Cleveland, Ohio — For theater enthusiasts, sitting in the Globe Theatre to bask in the words of the Bard as they were intended holds endless appeal. Luckily, one needn’t travel back 400 years to observe Shakespeare performed traditionally when Great Lake Theater’s “Macbeth” is a production that the Bard himself would surely endorse.

Macbeth (Lynn Robert Berg), thane of Glamis, aspires to be a thane no more when he’s told by three witches (Laura Welsh Berg, Jodi Dominick and Meredith Lark) that he is destined to be king of Scotland. Driven by ambition and madness, Macbeth and his wife, Lady Macbeth (Erin Partin) take matters into their own, soon to be bloodied, hands.

After dethroning King Duncan (David Anthony Smith), Macbeth is determined to keep the crown upon his head by eliminating all threats, including his friend Banquo (Jonathan Dyrud) and his son, Fleance (Jake Spencer). But when it is prophesized that Macduff (Nick Steen) will be Macbeth’s undoing, the king becomes more murderous and mad than before.

Producing artistic director Charles Fee directed Great Lake Theater’s “Hamlet” last year, “Macbeth” in 2008 and once again 10 years later in this current production. While Shakespeare’s work is often reconceived and staged within different time periods or settings, the production on GLT’s stage pays homage to the original work.

From left, Macbeth (Lynn Robert Berg) faces off with Macduff (Nick Steen). Photo by Roger Mastroianni.

Russell Metheny’s set design is a wooden, balcony-like structure created to resemble the Globe Theater. By providing seating for audience members upon the stage, the actors are surrounded on all sides. The solid and traditional structure places emphasis on the acting to create setting. And the acting is truly superb.

Berg’s Macbeth is remarkably dark and introspective. His stature upon the stage is commanding and his movements thoughtful. Berg delivers the dialogue that is at first laced with self-doubt, but as Macbeth’s madness comes into fruition, the self-doubt is replaced with menace that is delivered hauntingly when Berg deepens his voice.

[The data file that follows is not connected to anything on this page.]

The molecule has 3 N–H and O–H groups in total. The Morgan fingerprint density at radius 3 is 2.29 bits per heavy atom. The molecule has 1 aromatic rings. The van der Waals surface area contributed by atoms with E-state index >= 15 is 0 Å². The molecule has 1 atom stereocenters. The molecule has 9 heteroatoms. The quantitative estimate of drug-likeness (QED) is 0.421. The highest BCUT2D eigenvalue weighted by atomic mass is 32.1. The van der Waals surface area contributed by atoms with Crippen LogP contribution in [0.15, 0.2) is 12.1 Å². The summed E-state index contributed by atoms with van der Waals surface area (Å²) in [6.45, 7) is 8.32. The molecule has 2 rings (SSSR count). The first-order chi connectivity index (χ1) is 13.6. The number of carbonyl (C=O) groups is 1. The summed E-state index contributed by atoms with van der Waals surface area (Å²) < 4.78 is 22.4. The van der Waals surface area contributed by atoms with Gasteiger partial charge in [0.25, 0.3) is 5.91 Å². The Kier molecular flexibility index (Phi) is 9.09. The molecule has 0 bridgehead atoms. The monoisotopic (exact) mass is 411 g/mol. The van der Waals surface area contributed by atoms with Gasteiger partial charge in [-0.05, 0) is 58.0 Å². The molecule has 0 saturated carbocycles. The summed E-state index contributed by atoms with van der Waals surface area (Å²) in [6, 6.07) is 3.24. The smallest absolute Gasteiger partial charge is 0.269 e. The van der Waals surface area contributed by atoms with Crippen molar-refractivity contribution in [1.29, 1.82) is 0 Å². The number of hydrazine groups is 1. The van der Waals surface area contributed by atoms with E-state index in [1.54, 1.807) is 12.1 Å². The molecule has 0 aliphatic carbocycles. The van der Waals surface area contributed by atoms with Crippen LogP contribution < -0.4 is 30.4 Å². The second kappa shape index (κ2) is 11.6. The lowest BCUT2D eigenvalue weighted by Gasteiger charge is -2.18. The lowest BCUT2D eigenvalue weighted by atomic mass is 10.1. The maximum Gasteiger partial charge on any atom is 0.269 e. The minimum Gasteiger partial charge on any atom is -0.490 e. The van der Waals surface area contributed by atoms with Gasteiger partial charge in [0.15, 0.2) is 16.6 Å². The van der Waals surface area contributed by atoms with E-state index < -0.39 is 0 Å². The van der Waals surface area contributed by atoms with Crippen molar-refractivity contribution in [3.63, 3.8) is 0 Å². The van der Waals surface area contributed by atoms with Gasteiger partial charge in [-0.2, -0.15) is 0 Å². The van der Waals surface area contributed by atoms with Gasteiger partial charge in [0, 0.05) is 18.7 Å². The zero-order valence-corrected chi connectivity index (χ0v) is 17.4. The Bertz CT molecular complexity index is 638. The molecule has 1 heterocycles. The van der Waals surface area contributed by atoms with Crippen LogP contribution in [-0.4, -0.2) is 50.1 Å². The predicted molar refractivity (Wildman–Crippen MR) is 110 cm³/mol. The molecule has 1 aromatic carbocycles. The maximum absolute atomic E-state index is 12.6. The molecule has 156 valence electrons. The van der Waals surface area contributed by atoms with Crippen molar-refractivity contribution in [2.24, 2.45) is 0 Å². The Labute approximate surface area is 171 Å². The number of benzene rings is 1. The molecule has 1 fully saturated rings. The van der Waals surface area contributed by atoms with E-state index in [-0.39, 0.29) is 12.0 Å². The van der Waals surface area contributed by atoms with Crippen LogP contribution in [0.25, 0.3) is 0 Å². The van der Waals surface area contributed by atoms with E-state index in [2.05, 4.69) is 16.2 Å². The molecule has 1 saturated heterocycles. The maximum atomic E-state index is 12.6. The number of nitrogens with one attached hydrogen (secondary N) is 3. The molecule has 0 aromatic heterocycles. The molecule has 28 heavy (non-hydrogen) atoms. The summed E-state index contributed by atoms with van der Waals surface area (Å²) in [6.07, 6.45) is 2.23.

Dyrud is extremely likable and fatherly as Banquo and Steen is perfectly heroic and noble as the usurper Macduff. Dominick, Lark and Berg are creepy and ominous as the three prophetic witches. Dressed as pterodactyl-like crows, the three women are haunting visions. Erin Partin is just as powerful playing Lady Macbeth. She is a commanding and an authoritative force totally capable of taking charge when needed.

A few other impressive Shakespearean actors on stage are Andrew May, Dougfred Miller and Aled Davies.

Rick Martin’s lighting design utilizes red and green during monologues exploring greed and envy. Stark white light and candle light is also beautifully integrated into this tragedy. Matthew Webb’s sound design supplies intense drumming to usher each well-paced scene into the next.

Kim Krumm Sorenson provides the cast with pleated kilts and period appropriate clothing integrated with chain-link armor while Ken Merckx’s entertaining fight choreography employs the use of traditional looking weaponry. Hydraulic traps and dry ice are used for some entrances and exits, and though it isn’t quite Shakespearian, it is exquisitely dramatic.

While we can’t go back in time to see original productions of Shakespeare, Great Lake Theater’s “Macbeth” proves that traditional Shakespeare is still accessible today. And it is still magnificent.

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WHERE: The Hanna Theatre,2067 E. 14th St., Cleveland

WHEN: Through April 15

TICKETS & INFO: $13-$80, call 216-241-6000 or visit greatlakestheater.org

Photo: The cast of “Macbeth.” Photo by Roger Mastroianni.

Gwendolyn is an arts journalist, media critic and aspiring author. She is a sophomore studying journalism and theater at Cleveland State University. She also reviews community theater for up to eight different newspapers in the Northeast Ohio area and has acted as a guest critic for the Cleveland Jewish News. As a member of the Cleveland International Film Festival Selection Committee, Gwendolyn has critiqued films for two years while also working as a stage manager for the Cleveland State Music Department. She loves reading, writing and the arts and she hopes to one day have a novel published.

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